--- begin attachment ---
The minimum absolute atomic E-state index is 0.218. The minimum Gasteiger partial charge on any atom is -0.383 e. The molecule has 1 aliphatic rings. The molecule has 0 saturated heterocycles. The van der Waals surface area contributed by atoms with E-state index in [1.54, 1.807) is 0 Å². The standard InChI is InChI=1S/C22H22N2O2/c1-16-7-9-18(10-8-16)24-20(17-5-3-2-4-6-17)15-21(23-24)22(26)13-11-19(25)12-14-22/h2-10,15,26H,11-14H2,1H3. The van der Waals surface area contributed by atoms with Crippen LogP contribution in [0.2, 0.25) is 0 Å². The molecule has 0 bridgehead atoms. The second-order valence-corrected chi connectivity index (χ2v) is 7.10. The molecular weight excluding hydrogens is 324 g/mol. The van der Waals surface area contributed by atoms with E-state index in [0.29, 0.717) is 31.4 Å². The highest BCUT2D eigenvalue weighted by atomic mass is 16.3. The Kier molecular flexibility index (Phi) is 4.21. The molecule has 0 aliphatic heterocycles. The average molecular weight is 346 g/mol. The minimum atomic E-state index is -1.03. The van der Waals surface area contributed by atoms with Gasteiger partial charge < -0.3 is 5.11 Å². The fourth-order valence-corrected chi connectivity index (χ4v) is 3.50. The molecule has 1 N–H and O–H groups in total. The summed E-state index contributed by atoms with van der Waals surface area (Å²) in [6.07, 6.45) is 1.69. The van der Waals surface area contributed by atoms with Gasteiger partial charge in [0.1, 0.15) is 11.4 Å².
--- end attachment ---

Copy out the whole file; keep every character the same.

The minimum absolute atomic E-state index is 0.218. The minimum Gasteiger partial charge on any atom is -0.383 e. The molecule has 1 aliphatic rings. The molecule has 0 saturated heterocycles. The van der Waals surface area contributed by atoms with E-state index in [1.54, 1.807) is 0 Å². The standard InChI is InChI=1S/C22H22N2O2/c1-16-7-9-18(10-8-16)24-20(17-5-3-2-4-6-17)15-21(23-24)22(26)13-11-19(25)12-14-22/h2-10,15,26H,11-14H2,1H3. The van der Waals surface area contributed by atoms with Crippen LogP contribution in [0.2, 0.25) is 0 Å². The molecule has 0 bridgehead atoms. The second-order valence-corrected chi connectivity index (χ2v) is 7.10. The molecular weight excluding hydrogens is 324 g/mol. The van der Waals surface area contributed by atoms with E-state index in [0.29, 0.717) is 31.4 Å². The highest BCUT2D eigenvalue weighted by atomic mass is 16.3. The Kier molecular flexibility index (Phi) is 4.21. The molecule has 0 aliphatic heterocycles. The average molecular weight is 346 g/mol. The minimum atomic E-state index is -1.03. The van der Waals surface area contributed by atoms with Gasteiger partial charge < -0.3 is 5.11 Å². The fourth-order valence-corrected chi connectivity index (χ4v) is 3.50. The molecule has 1 N–H and O–H groups in total. The summed E-state index contributed by atoms with van der Waals surface area (Å²) in [6.07, 6.45) is 1.69. The van der Waals surface area contributed by atoms with Gasteiger partial charge in [0.1, 0.15) is 11.4 Å².